How much more would Corbyn turn to the right if he were Prime Minister? Look at Alexis Tsipras, leader of Syriza in Greece. In January 2015 Syriza came to power on a strong anti-austerity programme. Within a year Tsipras had done a deal with the IMF that imposed the harshest austerity programme in Greece, far west than that imposed by previous governments.

Again we repeat that we must not let the new social movements currently mobilising around housing, against austerity and against racism and police brutality, become tools of Labour. Corbyn’s lieutenant McDonnell in particular has a on several occasions hinted at such a scenario, talking of transforming “the party from the traditional centralised party into something more akin to a mass social movement, responding to the rising demand for greater activist engagement.” By this he means cooption of the currently existing social movements as auxiliaries to the Labour electoral machine.” More recently he affirmed that Labour is “changing into a social movement”. But whilst Labour is able to organise mass triumphalist rallies it has failed to go beyond that, to massively engage its members in social action. Corbyn and McDonnell would like to capture the social movements for their own ends. It is up to those of us active in the social movements and in grassroots workplace struggles to develop a truly mass social movement, one that is autonomous and independent of political parties including Labour so that it can set its own objectives and aims.


Whilst many Corbynistas want a purge of the Blairites and Brownites, Corbyn does not want such a split, even if some of his left allies do. He has been a loyal Labour MP for 30 years, staying within it through thick and thin, through the Iraq War to which he was opposed  and after the majority of Labour MPS abstained on the Welfare Bill. He  still faces the enmity of the party machine, peopled with Blairites , and the majority of Labour MPS, wedded to Blairite and Brownite ideas. The party machine was designed by Blair to control the Party, to decide lists of electoral candidates, both in local and national government and to stifle any opposition. A sign of his reluctance to bring about a split can be seen in his intention to include members of the Labour right in  his shadow cabinet.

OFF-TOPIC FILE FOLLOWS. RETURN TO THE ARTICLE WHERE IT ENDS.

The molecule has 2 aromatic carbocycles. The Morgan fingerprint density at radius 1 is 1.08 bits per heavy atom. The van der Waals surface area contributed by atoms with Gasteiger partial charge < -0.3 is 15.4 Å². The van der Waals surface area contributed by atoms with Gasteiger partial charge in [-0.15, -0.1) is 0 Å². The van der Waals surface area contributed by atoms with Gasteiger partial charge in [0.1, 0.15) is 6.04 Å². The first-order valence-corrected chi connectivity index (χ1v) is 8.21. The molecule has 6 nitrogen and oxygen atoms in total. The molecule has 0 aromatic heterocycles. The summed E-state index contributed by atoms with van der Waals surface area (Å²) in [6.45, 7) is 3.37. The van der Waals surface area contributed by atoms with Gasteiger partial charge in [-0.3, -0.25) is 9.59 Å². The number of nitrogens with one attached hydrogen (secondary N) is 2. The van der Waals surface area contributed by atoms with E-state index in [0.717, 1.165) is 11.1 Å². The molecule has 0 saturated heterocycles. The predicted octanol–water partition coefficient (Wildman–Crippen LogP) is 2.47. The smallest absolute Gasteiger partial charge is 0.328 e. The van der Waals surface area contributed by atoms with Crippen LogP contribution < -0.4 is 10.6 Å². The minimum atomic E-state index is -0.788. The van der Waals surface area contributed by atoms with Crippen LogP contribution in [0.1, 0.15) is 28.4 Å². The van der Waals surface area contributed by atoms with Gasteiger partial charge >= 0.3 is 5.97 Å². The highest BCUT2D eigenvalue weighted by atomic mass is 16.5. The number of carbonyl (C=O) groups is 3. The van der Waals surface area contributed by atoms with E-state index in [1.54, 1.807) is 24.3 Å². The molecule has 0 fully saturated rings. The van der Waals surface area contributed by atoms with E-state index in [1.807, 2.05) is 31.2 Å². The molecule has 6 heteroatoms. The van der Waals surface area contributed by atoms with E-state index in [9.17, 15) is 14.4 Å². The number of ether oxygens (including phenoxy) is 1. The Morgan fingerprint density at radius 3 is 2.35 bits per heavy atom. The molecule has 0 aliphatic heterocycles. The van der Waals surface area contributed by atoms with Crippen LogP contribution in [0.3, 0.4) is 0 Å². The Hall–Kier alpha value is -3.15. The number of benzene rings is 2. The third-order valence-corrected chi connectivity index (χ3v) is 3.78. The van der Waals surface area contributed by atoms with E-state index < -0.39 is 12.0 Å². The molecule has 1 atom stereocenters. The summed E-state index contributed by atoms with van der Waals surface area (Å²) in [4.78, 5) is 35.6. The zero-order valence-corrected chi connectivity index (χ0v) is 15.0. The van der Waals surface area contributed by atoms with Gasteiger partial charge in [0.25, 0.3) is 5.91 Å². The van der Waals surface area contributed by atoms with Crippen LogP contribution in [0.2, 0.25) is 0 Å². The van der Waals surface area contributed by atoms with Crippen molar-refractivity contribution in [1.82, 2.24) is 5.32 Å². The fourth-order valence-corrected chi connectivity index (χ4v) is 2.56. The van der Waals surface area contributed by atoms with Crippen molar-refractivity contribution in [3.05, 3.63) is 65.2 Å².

During the last Coalition government the union leaders did nothing to combat austerity, waiting for over a year before they even called an A-B demonstration. As a result hundreds of thousands of jobs were lost and billions of pounds of cuts were carried out. In this situation we saw the rise of the People’s Assembly (PA), backed by the Stalinists of the Communist Party and the Morning Star, by the Trotskyist outfit Counterfire, the Green Party, and the Labour Left. They were supported by leaders of Unite. The PA was intended to be a left cover for the union leaders sabotage and calling-off  of every significant strike that could have challenged the Coalition. The PA leadership overwhelmingly supports Labour, although until recently it felt constrained to do so openly because of how discredited Labour was.